Take the 2-minute tour ×
Information Security Stack Exchange is a question and answer site for Information security professionals. It's 100% free, no registration required.

Which route to take, what are the pros and cons, which is more secure..

  1. Generate AES key, encrypt the data with it and then encrypt the AES key with RSA, save the encrypted data and encrypted AES key to a file and RSA keypair to a KeyContainer.

  2. Or use DPAPI ProtectedData class to encrypt the data and save it to a file and then store the entropy what I used with ProtectedData.Protect() to somewhere.. (maybe also encrypt it with the RSA, store the RSA keypair to KeyContainer and the encrypted entropy to the file with the data?)

share|improve this question
    
Look at this thread re DPAPI: security.stackexchange.com/questions/2243/…. I'm actually encrypting my data, then encrypting it with DPAPI again –  Casebash Jul 27 '11 at 2:26
add comment

2 Answers

Though you can probably get stronger encryption when you choose the algorithms yourself (DPAPI used to use 3DES, dont know if thats still the case in 7), the weakest part of your crypto-system will almost always be the key management. (assuming you use decent algorithms, and even 3DES is not completely broken).

Using DPAPI means you dont have to worry about key management at all (other than protecting your key with DPAPI in the first place). I'm sure @Thomas will jump in with a detailed response, but typically my answer would be to go with DPAPI.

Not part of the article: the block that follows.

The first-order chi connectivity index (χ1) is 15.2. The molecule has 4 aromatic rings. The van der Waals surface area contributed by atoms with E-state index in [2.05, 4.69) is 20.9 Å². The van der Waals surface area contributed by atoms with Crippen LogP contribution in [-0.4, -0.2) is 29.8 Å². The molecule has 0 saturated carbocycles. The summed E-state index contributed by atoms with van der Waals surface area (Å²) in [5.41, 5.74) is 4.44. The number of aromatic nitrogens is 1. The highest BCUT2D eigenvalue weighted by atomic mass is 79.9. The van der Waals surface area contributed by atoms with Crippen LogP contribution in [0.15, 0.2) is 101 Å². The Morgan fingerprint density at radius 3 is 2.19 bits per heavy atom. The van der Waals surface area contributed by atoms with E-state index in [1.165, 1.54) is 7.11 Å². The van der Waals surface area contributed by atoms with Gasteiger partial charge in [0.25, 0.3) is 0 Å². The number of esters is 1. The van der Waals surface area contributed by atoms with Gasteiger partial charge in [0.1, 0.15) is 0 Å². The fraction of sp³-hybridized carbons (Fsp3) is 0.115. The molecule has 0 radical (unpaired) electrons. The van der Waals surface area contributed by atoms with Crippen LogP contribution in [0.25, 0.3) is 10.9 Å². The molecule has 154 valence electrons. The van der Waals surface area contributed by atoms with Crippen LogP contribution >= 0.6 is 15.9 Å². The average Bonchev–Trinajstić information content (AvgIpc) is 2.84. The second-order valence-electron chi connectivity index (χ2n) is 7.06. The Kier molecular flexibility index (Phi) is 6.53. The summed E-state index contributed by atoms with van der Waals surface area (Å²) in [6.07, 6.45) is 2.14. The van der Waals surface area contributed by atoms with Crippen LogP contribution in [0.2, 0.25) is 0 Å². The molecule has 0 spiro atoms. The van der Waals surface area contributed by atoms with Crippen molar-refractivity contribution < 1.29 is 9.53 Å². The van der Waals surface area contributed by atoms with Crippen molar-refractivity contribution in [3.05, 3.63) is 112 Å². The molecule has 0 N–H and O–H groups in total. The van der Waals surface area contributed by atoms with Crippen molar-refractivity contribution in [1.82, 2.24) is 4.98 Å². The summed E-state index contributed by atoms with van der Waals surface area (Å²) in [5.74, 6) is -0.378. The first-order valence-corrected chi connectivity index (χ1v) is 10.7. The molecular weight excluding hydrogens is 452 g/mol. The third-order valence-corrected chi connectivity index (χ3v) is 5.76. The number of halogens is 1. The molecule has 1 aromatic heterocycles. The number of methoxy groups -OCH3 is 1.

share|improve this answer
4  
DPAPI is user specific, so if you plan to transport the encrypted data to another machine or another user, you won't be able to decrypt it. Keep this in mind and see if it fits your design. –  Nasko Jul 22 '11 at 15:57
2  
What @Nasko says is absolutely true, and has bitten many a programmer in the heinie. DPAPI should be used to protect keys, not data - i.e. use it for a Key Encrypting Key, that way you can do that on each machine, even in a server farm, and have the real data encrypted just the once. –  AviD Jul 23 '11 at 21:21
add comment

AES, or DPAPI? It depends on your architecture.

For example, if you're someone who wants a stateless, salable, load balanced Web site, then don't use DPAPI for cookie/session encryption. If you do, you're effectively limiting a user session to a single host.... depending on your use case.

Regarding DPAPI and RSA, you may be interested in this MSDN article, whitepaper and this question regarding DPAPI's private keys.

share|improve this answer
add comment

Your Answer

 
discard

By posting your answer, you agree to the privacy policy and terms of service.